Entry from July 7, 2011

The news that the Obama White House is henceforth to send letters of condolence to the families of military suicides — but only if they commit suicide in a combat zone — is seen by The New York Times as a progressive move. Today the paper editorializes that

the change is heartening for grieving families and for the nation, too. The policy amounted to official stigmatizing and showed a lack of gratitude for some who faced combat fire. The military’s concern had been that drawing attention to those who struggled with mental health problems and took their own lives might encourage more suicides. But after an 18-month study, the administration came to the obvious conclusion that condolences could be a positive factor. Mr. Obama will be signing letters in the future “to destigmatize the mental health costs of war” and help prevent more tragic deaths, the administration said.

Reflect, if you will, for just a moment on that line about how, “after an 18-month study, the administration came to the obvious conclusion. . .” No need for any studies so far as The New York Times is concerned! The answer was obvious all along, just as it was in the case of Don’t-Ask-Don’t-Tell. That the Pentagon’s study in this case also came to the obvious conclusion, at least so far as The New York Times was concerned, should tell you something about its reliability — not to mention the Times’s penchant for moralizing and turning hard questions into simple matters of obvious right and wrong.

For the question of military suicides is another hard one whose answer is not obvious at all. The Times reporter James Dao blogged yesterday with a similar explanation to that of the editorialist, writing that “The policy was based on concerns within military circles that recognizing such deaths would encourage more suicides.” That’s a tendentious way of putting it, however, and makes the thinking of “military circles” sounds most implausible. The causes of suicide are always complex and personal and it seems highly unlikely that anyone could be moved to such a desperate act by the fact that the family of some other suicide had got a nice letter from President Obama afterwards. Looked at another way, however, it appears a lot more likely that some people might have been deterred from suicide by the stigma still attaching to the act — which is what must have been the real reason for the policy which has just been changed.

As with Don’t-Ask-Don’t-Tell, too, all the right-thinking military guys are bound to be supportive of the more progressive policy. At any rate, the Times quotes no supporter of the old view, if there is one, which is thus reduced to mere anonymous “resistance” to the progressive change. One suitably re-educated officer is given a say:

General Peter W. Chiarelli, the Army vice chief of staff, acknowledged that resistance in a statement, noting that when he was commander of the 1st Cavalry Division in Iraq in 2004 and 2005, his unit lost 169 soldiers — including one suicide. But a memorial to those deaths at Fort Hood left off the name of the suicide. General Chiarelli said he came to regret his decision. “Many are struggling with the ‘invisible wounds’ of this war, including traumatic brain injury, post- traumatic stress, depression and anxiety,” General Chiarelli said in a statement. “Any attempt to characterize these individuals as somehow weaker than others is simply misguided.”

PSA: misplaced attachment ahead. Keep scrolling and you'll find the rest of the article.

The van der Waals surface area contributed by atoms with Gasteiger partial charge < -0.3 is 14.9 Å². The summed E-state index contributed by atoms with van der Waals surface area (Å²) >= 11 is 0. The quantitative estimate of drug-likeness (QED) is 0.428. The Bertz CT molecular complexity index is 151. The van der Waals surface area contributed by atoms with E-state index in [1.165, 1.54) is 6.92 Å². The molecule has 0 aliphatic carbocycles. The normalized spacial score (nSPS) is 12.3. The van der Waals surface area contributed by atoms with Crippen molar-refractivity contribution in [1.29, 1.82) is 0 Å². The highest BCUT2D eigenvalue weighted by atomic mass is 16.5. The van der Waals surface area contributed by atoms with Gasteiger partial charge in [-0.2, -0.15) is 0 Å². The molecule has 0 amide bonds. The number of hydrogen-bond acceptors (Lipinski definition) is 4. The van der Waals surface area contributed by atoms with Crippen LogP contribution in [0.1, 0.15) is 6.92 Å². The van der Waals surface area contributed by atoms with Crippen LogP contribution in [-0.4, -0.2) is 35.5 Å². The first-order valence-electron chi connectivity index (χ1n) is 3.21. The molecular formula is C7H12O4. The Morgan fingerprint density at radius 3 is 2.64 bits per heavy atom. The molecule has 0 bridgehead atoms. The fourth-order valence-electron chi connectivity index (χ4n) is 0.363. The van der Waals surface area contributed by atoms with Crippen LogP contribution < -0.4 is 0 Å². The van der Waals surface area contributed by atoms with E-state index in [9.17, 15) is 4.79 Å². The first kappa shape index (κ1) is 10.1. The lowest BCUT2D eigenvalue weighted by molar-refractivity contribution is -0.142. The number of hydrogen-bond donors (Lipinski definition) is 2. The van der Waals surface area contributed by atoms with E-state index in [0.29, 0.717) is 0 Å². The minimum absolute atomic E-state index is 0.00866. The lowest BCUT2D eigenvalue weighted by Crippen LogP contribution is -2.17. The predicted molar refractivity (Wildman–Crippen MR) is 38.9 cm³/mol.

In this he is echoing President Obama, who says that “this issue is emotional, painful, and complicated, but these Americans served our nation bravely. They didn’t die because they were weak.” But what if they were weak? Impossible! That has now become an unthinkable thought. Hence the “obvious” nature of the change to the Times’s editorialist.

I think it possible that the change could be for the better, but it is very far from being obvious that it is so. Surely, we ought to preserve the special honor accruing to death in battle in the face of enormous cultural pressures to regard such death — and, indeed, military service itself — as indistinguishable from the victimhood that we have learned to venerate. The empire of the victim is always hungry for more territory, and those on the left, like President Obama, for whom victims are political clients, are always keen to assist with the further annexation of such territory. That’s what John Kerry was doing when he said that if “you study hard, and you do your homework and you make an effort to be smart, you can do well. If you don”t, you get stuck in Iraq.” Of course he had to apologize for it later, but it was pretty clear that his years as a leading light of the anti-war left — which was his original base and the origin of his political career — had made the identification of combat serviceman and victim reflexive with him.

Clearly, the armed services would simply be unable to function without strong feelings of pride and shame among their members: pride in doing a dangerous but honorable job and shame at the very thought of not doing it. If they are no longer to be taught that there is any shame in suicide, and that those that kill themselves are every bit as honorable as those who are killed by the enemy, it’s hard to see anything but more and not fewer suicides as a result. If anyone involved in that 18-month study made this point, you won’t find out about it in The New York Times, for whom the true and right answers to more and more formerly difficult questions are becoming as obvious as its own invincible self-righteousness and self-importance.

Discover more from James Bowman

Subscribe to get the latest posts to your email.

Similar Posts